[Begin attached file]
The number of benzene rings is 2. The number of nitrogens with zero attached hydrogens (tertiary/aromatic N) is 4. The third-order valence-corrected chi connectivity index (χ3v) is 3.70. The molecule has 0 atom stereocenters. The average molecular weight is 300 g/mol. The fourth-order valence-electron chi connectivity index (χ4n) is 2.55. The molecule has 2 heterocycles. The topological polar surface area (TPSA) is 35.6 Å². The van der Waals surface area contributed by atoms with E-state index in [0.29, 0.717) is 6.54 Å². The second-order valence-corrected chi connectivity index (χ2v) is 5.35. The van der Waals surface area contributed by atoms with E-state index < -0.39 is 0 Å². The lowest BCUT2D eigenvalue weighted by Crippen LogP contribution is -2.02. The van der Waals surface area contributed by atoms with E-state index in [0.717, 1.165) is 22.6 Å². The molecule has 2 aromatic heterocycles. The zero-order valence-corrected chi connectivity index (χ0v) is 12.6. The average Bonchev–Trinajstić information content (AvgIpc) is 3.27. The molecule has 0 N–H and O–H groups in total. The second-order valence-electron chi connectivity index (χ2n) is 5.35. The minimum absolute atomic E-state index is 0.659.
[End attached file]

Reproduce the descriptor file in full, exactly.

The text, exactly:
The number of benzene rings is 2. The number of nitrogens with zero attached hydrogens (tertiary/aromatic N) is 4. The third-order valence-corrected chi connectivity index (χ3v) is 3.70. The molecule has 0 atom stereocenters. The average molecular weight is 300 g/mol. The fourth-order valence-electron chi connectivity index (χ4n) is 2.55. The molecule has 2 heterocycles. The topological polar surface area (TPSA) is 35.6 Å². The van der Waals surface area contributed by atoms with E-state index in [0.29, 0.717) is 6.54 Å². The second-order valence-corrected chi connectivity index (χ2v) is 5.35. The van der Waals surface area contributed by atoms with E-state index < -0.39 is 0 Å². The lowest BCUT2D eigenvalue weighted by Crippen LogP contribution is -2.02. The van der Waals surface area contributed by atoms with E-state index in [0.717, 1.165) is 22.6 Å². The molecule has 2 aromatic heterocycles. The zero-order valence-corrected chi connectivity index (χ0v) is 12.6. The average Bonchev–Trinajstić information content (AvgIpc) is 3.27. The molecule has 0 N–H and O–H groups in total. The second-order valence-electron chi connectivity index (χ2n) is 5.35. The minimum absolute atomic E-state index is 0.659.